Trust Music Blog

Music Education During a Pandemic

by Nigel M Taylor

It’s hard to believe that it’s over a year ago since the nation went into its first lockdown in response to the Covid-19 pandemic. March 2020 brought a huge shock to the whole country which has reverberated for many months. As I write this short blog in April 2021, we are slowly emerging from a third lockdown, with a vaccination programme well on course to achieving its target, schools having fully returned, music education finding its feet again, non-essential shops and services re-opening and, despite huge difficulties across most of the rest of the world, an optimism that things might return to some kind of normal later this year.

The question is, to what kind of “normal” shall we eventually return?

Looking back over the last year, and particularly the impact of the pandemic on music education, there is no doubt that many teachers and music services up and down the land have done a miraculous job in transferring some music learning to online platforms such as Zoom, Skype and Teams. In many cases they were able to do it quickly and effectively, and it might be argued that many music services “never closed”. As time has gone on, they have improved their online teaching and learning, revised their schemes of work and widened the scope of their provision. We should congratulate music teachers everywhere for their amazing efforts in trying to ensure that as many young people as possible have been able to continue some kind of music making.

The biggest issues seem to have been four-fold:
  • The number of children and young people able to access the online learning programmes; many children have simply not been able to participate either because they don’t have suitable devices, or lack of broadband, or in some cases they have not had the support of parents/carers.
  •  Whilst some aspects of music learning have transferred successfully to an online medium, some have been much more difficult, mostly around ensemble playing. The available technology is not yet sufficiently advanced or sophisticated enough to allow totally successful real-time playing together, where everyone in a youth orchestra, band or choir can start together, keep together and end together when playing a piece. There have been some remarkable examples of performances produced where individual young people perform and record their individual part (sometimes with a click track) and then they are all edited together as one performance.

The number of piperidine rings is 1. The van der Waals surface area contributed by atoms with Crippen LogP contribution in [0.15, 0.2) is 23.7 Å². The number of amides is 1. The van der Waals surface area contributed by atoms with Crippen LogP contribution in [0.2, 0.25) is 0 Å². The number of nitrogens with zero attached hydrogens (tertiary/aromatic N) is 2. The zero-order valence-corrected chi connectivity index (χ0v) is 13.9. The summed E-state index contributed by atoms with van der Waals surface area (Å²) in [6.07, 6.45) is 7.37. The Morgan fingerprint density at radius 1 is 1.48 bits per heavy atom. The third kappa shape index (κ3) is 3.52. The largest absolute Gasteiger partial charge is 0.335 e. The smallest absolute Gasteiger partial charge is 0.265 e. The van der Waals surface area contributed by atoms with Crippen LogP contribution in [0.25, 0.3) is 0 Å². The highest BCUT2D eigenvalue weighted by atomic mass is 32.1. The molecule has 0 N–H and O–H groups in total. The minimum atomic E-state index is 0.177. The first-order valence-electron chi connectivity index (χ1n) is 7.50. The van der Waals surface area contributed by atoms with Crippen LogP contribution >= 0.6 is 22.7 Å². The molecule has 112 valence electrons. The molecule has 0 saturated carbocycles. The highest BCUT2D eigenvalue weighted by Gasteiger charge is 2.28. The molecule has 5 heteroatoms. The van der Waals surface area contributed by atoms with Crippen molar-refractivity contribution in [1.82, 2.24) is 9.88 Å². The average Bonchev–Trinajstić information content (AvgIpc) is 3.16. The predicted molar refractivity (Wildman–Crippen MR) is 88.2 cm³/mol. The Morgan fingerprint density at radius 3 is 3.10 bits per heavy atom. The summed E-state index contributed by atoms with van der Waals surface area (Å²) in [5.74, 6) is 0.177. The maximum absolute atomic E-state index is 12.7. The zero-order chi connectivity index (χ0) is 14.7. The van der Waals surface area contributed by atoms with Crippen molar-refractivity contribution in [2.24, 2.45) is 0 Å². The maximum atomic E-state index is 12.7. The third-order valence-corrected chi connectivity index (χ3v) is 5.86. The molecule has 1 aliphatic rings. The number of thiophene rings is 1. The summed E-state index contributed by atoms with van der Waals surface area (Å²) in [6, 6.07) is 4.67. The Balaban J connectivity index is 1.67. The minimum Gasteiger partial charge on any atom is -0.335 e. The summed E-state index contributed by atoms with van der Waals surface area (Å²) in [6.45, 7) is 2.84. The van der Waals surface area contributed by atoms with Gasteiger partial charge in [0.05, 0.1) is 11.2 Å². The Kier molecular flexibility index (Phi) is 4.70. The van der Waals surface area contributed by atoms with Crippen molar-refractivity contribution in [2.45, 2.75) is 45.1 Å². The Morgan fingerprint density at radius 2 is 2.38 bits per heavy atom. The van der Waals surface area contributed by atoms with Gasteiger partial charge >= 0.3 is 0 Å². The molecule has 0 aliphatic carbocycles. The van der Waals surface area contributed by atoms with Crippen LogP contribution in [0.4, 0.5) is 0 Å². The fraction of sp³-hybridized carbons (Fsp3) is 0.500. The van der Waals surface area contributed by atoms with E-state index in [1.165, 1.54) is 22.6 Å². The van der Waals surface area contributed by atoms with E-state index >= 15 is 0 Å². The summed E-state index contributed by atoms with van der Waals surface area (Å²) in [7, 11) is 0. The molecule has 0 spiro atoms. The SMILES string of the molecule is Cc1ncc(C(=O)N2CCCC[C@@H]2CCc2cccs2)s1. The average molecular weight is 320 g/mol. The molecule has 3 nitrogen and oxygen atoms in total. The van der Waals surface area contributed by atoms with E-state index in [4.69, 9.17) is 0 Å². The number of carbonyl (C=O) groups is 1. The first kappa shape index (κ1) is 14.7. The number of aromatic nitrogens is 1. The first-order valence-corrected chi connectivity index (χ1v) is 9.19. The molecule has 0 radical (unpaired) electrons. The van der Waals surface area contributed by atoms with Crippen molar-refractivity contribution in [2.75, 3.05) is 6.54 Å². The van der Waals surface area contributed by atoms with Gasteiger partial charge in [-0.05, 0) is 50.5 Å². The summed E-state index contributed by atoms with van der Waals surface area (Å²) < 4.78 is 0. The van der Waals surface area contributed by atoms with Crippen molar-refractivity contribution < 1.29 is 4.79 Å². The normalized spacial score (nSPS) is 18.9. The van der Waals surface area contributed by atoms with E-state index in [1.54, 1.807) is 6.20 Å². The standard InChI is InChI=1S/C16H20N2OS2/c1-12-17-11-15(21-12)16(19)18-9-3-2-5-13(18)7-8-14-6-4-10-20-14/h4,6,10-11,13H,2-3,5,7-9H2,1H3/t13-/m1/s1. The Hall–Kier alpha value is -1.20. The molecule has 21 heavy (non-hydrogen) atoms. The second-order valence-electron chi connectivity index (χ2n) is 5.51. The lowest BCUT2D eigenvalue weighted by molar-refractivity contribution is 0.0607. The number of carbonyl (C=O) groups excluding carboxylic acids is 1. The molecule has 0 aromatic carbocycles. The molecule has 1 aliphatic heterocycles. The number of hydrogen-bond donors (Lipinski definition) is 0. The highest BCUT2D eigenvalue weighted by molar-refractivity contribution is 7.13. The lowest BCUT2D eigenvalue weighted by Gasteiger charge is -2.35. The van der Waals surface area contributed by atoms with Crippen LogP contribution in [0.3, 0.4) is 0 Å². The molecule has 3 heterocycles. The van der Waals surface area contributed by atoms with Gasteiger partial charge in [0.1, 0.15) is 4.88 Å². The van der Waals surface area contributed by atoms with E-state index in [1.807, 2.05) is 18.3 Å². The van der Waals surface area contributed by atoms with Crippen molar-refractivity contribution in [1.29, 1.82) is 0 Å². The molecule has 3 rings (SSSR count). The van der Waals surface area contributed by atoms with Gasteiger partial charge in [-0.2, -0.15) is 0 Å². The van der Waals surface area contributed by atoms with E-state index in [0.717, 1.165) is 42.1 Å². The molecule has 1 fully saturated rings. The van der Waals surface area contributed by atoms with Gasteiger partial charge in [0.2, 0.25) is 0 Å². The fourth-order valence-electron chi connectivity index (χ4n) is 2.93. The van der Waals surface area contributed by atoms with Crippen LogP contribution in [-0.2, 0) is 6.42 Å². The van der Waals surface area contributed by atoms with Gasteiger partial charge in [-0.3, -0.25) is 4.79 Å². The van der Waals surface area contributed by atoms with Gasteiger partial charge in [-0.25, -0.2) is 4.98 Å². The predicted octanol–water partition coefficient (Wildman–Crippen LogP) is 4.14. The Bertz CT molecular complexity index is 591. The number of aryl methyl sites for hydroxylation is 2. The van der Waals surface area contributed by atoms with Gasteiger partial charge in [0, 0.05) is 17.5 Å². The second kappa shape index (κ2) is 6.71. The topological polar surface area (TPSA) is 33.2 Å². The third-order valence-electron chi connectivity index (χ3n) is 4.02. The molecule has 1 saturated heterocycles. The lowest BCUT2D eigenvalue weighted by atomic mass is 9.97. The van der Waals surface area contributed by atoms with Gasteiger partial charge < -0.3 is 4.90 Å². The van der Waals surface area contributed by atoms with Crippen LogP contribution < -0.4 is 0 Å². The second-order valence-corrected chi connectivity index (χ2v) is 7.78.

• It is arguable that some young people have been able to make good progress during the pandemic, but others (because of their lack of access to online learning) may not have played their instruments, or sung, anywhere near as much, and possibly won’t have made as much progress. There have been some excellent examples of young people showing determination and resilience, but equally there are those for whom their music making has become almost a silence.
  • The biggest problem of all has been the lack of regular face to face social interaction – those moments both in and out of rehearsal and performance where young people bond and gel with their peers and share conversations, stories, issues and humour, both musical and non-musical.  Many young people have suffered “zoom fatigue” where they just don’t want to look at a screen any longer!

So as we emerge, step by step, into a relaxation of current restrictions let us all hope that schools and music services will again work together closely to put music and the arts into the centre space of children’s learning. There is no doubt that many young people have faced enormous challenges in their lives during this pandemic, and will continue to do so in the future. Some will have reported difficult mental health issues; there are probably many more who will do so.

There has been a lot of talk in the press and media about ensuring that children “catch-up” their “lost” learning. And whilst there are arguments on all sides what this means, and how to go about it, I would strongly argue that schools and music education professionals should do all they can to support young people’s mental and emotional well-being first and foremost – including a rich diet of music and the arts in and out of schools – to underpin any academic “catch-up”.

To repeat the question, to what kind of “normal” shall we eventually return?

Whatever we return to, I hope it’s a new era of inclusiveness where all children and young people can access and experience high quality music learning, rich in creative, artistic and collaborative opportunities to enable them to embark on musical journeys that make them feel good about themselves, feel good about music, feel good about their friends and families and teachers, and feel good about life and the future.

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